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abstract = "Objective: To report on the particular imaging features and high success rate of cold mode radio-frequency thermal ablation (RFTA) as the treatment of choice for intramedullary osteoid osteoma. Materials and methods: The study population consisted of 51 patients (39 males, 12 females; mean age 7.2 years; 11 patients under 6 years of age, including 7 males and 4 females) who underwent RFTA for osteoid osteoma and were retrospectively observed. The affected sites were the tibia (n = 22, 43{\%}), femur (n = 13, 25{\%}), pelvis (n = 5, 10{\%}), anklebone (n = 3, 6{\%}), humerus (n = 2, 4{\%}), sacrum (n = 2, 4{\%}), heel, radium, patella,and rib (n = 1, 2{\%}), respectively. Three patients had tibial intramedullary osteoid osteoma (14{\%} of the tibial lesions, 6{\%} of all cases). Cold mode RFTA was performed for these three patients to obtain a large ablation area without positioning two probes. The noncooled mode was used to treat cortical and subperiosteal lesions. Results: Following RFTA, all patients were pain-free and in good clinical condition. In the intramedullary osteoid osteoma group, no recurrences were observed during the 24-month follow-up period, but one patient, who was affected by cortical osteoid osteoma, required two RFTA treatments to heal completely. Conclusion: Children less than 6 years of age with recurrent nocturnal pain and limb swelling should be investigated for intramedullary osteoid osteoma. Once confirmed, CT-guided RFTA should be the first treatment for intramedullary osteoid osteomas because of the high success rate and reduced invasivity, especially with cold mode RFTA. The outcome is related to the disappearance of pain, and the efficacy may be checked shortly after treatment with MR imaging to evaluate the absence of lesion in the ablation area.",
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AU - Lembo, Antonio

AU - Marconi, Fabio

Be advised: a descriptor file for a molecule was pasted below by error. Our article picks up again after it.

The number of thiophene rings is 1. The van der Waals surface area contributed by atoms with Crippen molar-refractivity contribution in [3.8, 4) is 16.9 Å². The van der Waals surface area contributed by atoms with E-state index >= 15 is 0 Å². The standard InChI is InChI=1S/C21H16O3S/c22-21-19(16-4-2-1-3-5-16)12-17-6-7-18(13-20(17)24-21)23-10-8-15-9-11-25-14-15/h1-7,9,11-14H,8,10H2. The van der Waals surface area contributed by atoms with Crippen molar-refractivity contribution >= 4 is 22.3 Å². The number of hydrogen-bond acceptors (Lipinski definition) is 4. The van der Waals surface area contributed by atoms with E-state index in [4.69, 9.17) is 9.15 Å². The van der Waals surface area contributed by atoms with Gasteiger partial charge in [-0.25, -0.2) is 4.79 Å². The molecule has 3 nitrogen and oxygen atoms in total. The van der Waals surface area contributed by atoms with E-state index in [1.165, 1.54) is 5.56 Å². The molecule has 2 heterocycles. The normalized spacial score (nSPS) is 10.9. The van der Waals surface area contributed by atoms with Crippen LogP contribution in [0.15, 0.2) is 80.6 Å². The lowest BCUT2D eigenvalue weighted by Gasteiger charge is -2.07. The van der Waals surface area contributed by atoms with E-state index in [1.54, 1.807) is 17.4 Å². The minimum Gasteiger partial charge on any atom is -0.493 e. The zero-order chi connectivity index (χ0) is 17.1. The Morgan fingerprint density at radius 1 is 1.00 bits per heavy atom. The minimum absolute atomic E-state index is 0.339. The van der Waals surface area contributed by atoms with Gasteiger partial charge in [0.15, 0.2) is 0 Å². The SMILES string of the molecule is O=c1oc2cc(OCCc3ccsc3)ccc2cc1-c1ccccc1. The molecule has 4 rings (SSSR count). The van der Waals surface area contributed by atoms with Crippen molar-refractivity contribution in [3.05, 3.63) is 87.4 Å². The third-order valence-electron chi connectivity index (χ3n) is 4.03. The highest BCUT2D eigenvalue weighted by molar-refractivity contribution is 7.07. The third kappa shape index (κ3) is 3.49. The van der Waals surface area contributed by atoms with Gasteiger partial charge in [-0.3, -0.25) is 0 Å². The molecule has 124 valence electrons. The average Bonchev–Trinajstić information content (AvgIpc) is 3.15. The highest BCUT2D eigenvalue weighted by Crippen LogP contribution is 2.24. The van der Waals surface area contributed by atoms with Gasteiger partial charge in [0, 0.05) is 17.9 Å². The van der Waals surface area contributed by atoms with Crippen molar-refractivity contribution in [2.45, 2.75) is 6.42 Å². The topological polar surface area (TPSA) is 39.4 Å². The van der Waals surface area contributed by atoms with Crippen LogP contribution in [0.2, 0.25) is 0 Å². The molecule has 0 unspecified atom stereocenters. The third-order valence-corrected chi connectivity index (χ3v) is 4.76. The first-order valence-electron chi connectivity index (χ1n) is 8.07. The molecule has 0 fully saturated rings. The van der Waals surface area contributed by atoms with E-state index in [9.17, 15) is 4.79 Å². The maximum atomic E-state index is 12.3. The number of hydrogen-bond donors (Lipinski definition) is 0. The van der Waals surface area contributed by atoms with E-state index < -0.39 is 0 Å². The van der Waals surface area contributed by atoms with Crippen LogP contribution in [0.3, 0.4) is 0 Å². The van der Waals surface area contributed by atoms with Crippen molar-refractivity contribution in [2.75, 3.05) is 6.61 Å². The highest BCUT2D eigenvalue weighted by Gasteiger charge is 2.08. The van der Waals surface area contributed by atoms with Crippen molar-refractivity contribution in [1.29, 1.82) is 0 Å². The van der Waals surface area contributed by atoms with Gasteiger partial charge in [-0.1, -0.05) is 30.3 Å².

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AB - Objective: To report on the particular imaging features and high success rate of cold mode radio-frequency thermal ablation (RFTA) as the treatment of choice for intramedullary osteoid osteoma. Materials and methods: The study population consisted of 51 patients (39 males, 12 females; mean age 7.2 years; 11 patients under 6 years of age, including 7 males and 4 females) who underwent RFTA for osteoid osteoma and were retrospectively observed. The affected sites were the tibia (n = 22, 43%), femur (n = 13, 25%), pelvis (n = 5, 10%), anklebone (n = 3, 6%), humerus (n = 2, 4%), sacrum (n = 2, 4%), heel, radium, patella,and rib (n = 1, 2%), respectively. Three patients had tibial intramedullary osteoid osteoma (14% of the tibial lesions, 6% of all cases). Cold mode RFTA was performed for these three patients to obtain a large ablation area without positioning two probes. The noncooled mode was used to treat cortical and subperiosteal lesions. Results: Following RFTA, all patients were pain-free and in good clinical condition. In the intramedullary osteoid osteoma group, no recurrences were observed during the 24-month follow-up period, but one patient, who was affected by cortical osteoid osteoma, required two RFTA treatments to heal completely. Conclusion: Children less than 6 years of age with recurrent nocturnal pain and limb swelling should be investigated for intramedullary osteoid osteoma. Once confirmed, CT-guided RFTA should be the first treatment for intramedullary osteoid osteomas because of the high success rate and reduced invasivity, especially with cold mode RFTA. The outcome is related to the disappearance of pain, and the efficacy may be checked shortly after treatment with MR imaging to evaluate the absence of lesion in the ablation area.